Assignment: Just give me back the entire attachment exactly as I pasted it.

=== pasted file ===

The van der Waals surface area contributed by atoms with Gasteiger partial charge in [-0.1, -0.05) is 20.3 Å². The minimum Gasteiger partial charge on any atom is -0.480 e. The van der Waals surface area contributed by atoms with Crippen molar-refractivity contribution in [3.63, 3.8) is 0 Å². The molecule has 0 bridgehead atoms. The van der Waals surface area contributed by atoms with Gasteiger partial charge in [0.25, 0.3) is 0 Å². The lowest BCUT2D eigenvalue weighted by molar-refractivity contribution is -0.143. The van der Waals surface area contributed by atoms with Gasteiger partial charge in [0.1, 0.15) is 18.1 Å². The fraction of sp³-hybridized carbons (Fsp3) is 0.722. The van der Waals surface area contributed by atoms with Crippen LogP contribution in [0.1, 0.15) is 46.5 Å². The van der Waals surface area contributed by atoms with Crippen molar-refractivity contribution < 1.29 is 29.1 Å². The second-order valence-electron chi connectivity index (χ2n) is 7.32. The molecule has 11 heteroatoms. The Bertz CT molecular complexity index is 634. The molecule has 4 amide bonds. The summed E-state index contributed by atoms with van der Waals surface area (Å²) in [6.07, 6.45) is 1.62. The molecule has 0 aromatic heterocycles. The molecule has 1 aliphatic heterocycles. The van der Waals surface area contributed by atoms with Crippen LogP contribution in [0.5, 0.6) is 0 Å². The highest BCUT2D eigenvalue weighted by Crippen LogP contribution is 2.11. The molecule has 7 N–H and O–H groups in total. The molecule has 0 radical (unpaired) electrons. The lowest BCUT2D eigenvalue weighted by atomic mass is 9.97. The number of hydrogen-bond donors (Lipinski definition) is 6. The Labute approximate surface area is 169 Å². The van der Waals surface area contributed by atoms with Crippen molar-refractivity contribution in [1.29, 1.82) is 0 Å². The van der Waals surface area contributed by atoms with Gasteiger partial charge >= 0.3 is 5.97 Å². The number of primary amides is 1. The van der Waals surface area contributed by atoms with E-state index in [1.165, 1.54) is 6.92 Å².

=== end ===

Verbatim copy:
The van der Waals surface area contributed by atoms with Gasteiger partial charge in [-0.1, -0.05) is 20.3 Å². The minimum Gasteiger partial charge on any atom is -0.480 e. The van der Waals surface area contributed by atoms with Crippen molar-refractivity contribution in [3.63, 3.8) is 0 Å². The molecule has 0 bridgehead atoms. The van der Waals surface area contributed by atoms with Gasteiger partial charge in [0.25, 0.3) is 0 Å². The lowest BCUT2D eigenvalue weighted by molar-refractivity contribution is -0.143. The van der Waals surface area contributed by atoms with Gasteiger partial charge in [0.1, 0.15) is 18.1 Å². The fraction of sp³-hybridized carbons (Fsp3) is 0.722. The van der Waals surface area contributed by atoms with Crippen LogP contribution in [0.1, 0.15) is 46.5 Å². The van der Waals surface area contributed by atoms with Crippen molar-refractivity contribution < 1.29 is 29.1 Å². The second-order valence-electron chi connectivity index (χ2n) is 7.32. The molecule has 11 heteroatoms. The Bertz CT molecular complexity index is 634. The molecule has 4 amide bonds. The summed E-state index contributed by atoms with van der Waals surface area (Å²) in [6.07, 6.45) is 1.62. The molecule has 0 aromatic heterocycles. The molecule has 1 aliphatic heterocycles. The van der Waals surface area contributed by atoms with Crippen LogP contribution in [0.5, 0.6) is 0 Å². The highest BCUT2D eigenvalue weighted by Crippen LogP contribution is 2.11. The molecule has 7 N–H and O–H groups in total. The molecule has 0 radical (unpaired) electrons. The lowest BCUT2D eigenvalue weighted by atomic mass is 9.97. The number of hydrogen-bond donors (Lipinski definition) is 6. The Labute approximate surface area is 169 Å². The van der Waals surface area contributed by atoms with Crippen molar-refractivity contribution in [1.29, 1.82) is 0 Å². The van der Waals surface area contributed by atoms with Gasteiger partial charge >= 0.3 is 5.97 Å². The number of primary amides is 1. The van der Waals surface area contributed by atoms with E-state index in [1.165, 1.54) is 6.92 Å².